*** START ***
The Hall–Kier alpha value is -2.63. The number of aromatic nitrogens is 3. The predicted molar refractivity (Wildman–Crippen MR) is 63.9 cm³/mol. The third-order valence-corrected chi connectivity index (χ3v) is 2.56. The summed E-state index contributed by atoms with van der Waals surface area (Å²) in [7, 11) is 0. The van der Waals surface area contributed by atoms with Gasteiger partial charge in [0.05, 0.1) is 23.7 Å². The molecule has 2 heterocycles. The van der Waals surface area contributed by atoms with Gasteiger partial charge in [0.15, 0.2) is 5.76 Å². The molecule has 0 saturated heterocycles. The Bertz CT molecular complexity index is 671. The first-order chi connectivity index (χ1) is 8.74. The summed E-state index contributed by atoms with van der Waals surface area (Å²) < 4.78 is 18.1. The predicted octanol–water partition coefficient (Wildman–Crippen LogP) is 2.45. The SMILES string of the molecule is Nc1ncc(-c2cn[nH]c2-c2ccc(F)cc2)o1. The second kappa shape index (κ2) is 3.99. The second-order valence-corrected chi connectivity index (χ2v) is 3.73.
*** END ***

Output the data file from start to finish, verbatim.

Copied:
The Hall–Kier alpha value is -2.63. The number of aromatic nitrogens is 3. The predicted molar refractivity (Wildman–Crippen MR) is 63.9 cm³/mol. The third-order valence-corrected chi connectivity index (χ3v) is 2.56. The summed E-state index contributed by atoms with van der Waals surface area (Å²) in [7, 11) is 0. The van der Waals surface area contributed by atoms with Gasteiger partial charge in [0.05, 0.1) is 23.7 Å². The molecule has 2 heterocycles. The van der Waals surface area contributed by atoms with Gasteiger partial charge in [0.15, 0.2) is 5.76 Å². The molecule has 0 saturated heterocycles. The Bertz CT molecular complexity index is 671. The first-order chi connectivity index (χ1) is 8.74. The summed E-state index contributed by atoms with van der Waals surface area (Å²) < 4.78 is 18.1. The predicted octanol–water partition coefficient (Wildman–Crippen LogP) is 2.45. The SMILES string of the molecule is Nc1ncc(-c2cn[nH]c2-c2ccc(F)cc2)o1. The second kappa shape index (κ2) is 3.99. The second-order valence-corrected chi connectivity index (χ2v) is 3.73.